Matthew Hussey’s videos (among his other content) on rejection contain supremely powerful messages that move one to action. In one such video, he recommended the the book, Letters to a Young Poet by Rainer Rilke. Hussey said the book delves into how to be comfortable in solitude, the solitude in which one pursues self-growth and self-improvement. I must admit, the book does not disappoint in this regard and in others, including topics such as poetry/writing, vocation, God, nature, sorrows, fear, and relationships.
In Letters to a Young Poet (Kindle ed., Dover Publications, 2012), the poignancy in Rilke’s words to Franz Xaver Kappus (Rilke addresses him as “Herr Kappus” in the letters) is, at times, striking. Some of my favorite quotes from the book are:
“Your solitude will be your home and haven even in the midst of very strange conditions, and from there you will discover all your paths.” (p. 24)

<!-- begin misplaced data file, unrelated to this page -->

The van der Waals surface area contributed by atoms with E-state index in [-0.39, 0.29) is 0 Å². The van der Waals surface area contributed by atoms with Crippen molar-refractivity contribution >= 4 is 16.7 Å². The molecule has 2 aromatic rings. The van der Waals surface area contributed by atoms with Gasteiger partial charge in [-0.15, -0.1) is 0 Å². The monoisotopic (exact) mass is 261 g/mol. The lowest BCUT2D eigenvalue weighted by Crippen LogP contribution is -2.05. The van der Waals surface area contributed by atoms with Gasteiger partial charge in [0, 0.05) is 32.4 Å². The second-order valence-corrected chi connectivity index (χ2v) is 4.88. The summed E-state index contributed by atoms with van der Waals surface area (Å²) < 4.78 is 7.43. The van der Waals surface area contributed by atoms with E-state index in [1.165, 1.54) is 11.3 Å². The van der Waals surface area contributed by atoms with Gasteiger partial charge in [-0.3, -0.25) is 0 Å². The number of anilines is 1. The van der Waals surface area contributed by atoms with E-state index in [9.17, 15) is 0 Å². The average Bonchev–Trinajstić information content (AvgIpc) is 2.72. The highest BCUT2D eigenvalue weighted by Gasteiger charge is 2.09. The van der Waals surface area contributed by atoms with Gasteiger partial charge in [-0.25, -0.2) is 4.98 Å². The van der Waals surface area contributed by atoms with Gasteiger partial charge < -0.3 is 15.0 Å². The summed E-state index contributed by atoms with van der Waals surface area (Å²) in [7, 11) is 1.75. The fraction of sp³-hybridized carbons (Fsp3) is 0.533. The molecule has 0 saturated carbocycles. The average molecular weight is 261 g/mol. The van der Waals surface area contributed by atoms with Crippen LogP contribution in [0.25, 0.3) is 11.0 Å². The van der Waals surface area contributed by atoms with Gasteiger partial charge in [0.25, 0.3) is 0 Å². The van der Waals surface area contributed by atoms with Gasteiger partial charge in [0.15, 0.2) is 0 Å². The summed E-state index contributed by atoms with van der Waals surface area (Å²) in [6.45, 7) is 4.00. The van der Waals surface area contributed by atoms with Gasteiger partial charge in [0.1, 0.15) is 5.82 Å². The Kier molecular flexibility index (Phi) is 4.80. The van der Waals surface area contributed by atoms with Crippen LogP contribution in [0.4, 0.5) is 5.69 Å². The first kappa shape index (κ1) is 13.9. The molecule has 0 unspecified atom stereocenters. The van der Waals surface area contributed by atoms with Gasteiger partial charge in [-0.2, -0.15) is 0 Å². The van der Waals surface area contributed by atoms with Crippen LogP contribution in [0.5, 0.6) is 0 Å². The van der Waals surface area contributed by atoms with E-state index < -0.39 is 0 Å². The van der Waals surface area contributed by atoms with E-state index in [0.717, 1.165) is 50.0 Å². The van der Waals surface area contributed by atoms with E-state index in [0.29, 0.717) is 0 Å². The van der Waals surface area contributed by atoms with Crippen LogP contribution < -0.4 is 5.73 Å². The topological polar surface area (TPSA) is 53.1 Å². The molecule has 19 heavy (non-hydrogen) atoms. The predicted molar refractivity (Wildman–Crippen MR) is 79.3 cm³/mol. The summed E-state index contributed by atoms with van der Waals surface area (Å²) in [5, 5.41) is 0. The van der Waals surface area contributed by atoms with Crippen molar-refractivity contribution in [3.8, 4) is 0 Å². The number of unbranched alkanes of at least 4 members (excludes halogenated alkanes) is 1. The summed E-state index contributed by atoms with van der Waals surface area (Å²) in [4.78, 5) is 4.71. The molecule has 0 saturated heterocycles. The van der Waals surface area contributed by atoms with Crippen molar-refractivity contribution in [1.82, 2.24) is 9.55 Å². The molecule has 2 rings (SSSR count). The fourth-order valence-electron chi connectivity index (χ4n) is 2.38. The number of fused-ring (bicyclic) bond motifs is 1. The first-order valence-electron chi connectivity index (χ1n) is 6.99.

“Ask yourself, … whether you have after all really lost God? Is it not much rather the case that you have never yet possessed him?” (55)
“Don’t think that the man who seeks to comfort you lives untroubled among the simple and quiet words which sometimes do you good. His life has much hardship and sadness and lags far behind you. If it were otherwise, he could never have found those words.” (29)
At one point Rilke comments on one of Kappus’s sonnets: “I found it beautiful and simple, and born in the form which it wears with such quiet grace” (30). Imagine a famous poet complimenting your poetry in such a way!
Here are some interesting words from the text and their definitions:
1. Dilatoriness (24): slowness as a consequence of not getting around to it.
2. Fortuitous (25): happening by accident or chance rather than design.
3. Vicissitude (34): a change of circumstances or fortune, typically one that is unwelcome or unpleasant.